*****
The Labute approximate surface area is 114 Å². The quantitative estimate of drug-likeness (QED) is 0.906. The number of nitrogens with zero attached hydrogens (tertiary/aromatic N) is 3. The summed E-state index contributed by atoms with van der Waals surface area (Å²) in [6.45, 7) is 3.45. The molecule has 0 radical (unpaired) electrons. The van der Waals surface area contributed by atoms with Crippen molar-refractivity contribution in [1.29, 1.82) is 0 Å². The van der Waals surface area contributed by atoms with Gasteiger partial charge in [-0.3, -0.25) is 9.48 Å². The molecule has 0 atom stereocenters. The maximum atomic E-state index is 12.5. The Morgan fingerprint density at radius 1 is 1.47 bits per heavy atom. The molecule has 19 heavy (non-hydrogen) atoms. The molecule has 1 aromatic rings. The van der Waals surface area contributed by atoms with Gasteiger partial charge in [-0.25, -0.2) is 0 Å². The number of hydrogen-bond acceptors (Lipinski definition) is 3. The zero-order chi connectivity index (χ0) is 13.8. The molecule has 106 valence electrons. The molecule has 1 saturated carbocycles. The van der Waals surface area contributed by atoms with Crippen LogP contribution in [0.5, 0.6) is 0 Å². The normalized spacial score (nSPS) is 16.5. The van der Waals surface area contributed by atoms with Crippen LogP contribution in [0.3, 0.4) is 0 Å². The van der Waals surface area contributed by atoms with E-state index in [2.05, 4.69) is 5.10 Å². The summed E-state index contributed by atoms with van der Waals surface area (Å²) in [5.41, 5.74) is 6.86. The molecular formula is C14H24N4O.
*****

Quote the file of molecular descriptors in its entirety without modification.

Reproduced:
The Labute approximate surface area is 114 Å². The quantitative estimate of drug-likeness (QED) is 0.906. The number of nitrogens with zero attached hydrogens (tertiary/aromatic N) is 3. The summed E-state index contributed by atoms with van der Waals surface area (Å²) in [6.45, 7) is 3.45. The molecule has 0 radical (unpaired) electrons. The van der Waals surface area contributed by atoms with Crippen molar-refractivity contribution in [1.29, 1.82) is 0 Å². The van der Waals surface area contributed by atoms with Gasteiger partial charge in [-0.3, -0.25) is 9.48 Å². The molecule has 0 atom stereocenters. The maximum atomic E-state index is 12.5. The Morgan fingerprint density at radius 1 is 1.47 bits per heavy atom. The molecule has 19 heavy (non-hydrogen) atoms. The molecule has 1 aromatic rings. The van der Waals surface area contributed by atoms with Gasteiger partial charge in [-0.25, -0.2) is 0 Å². The number of hydrogen-bond acceptors (Lipinski definition) is 3. The zero-order chi connectivity index (χ0) is 13.8. The molecule has 106 valence electrons. The molecule has 1 saturated carbocycles. The van der Waals surface area contributed by atoms with Crippen LogP contribution in [0.5, 0.6) is 0 Å². The normalized spacial score (nSPS) is 16.5. The van der Waals surface area contributed by atoms with Crippen LogP contribution in [0.3, 0.4) is 0 Å². The van der Waals surface area contributed by atoms with E-state index in [2.05, 4.69) is 5.10 Å². The summed E-state index contributed by atoms with van der Waals surface area (Å²) in [5.41, 5.74) is 6.86. The molecular formula is C14H24N4O.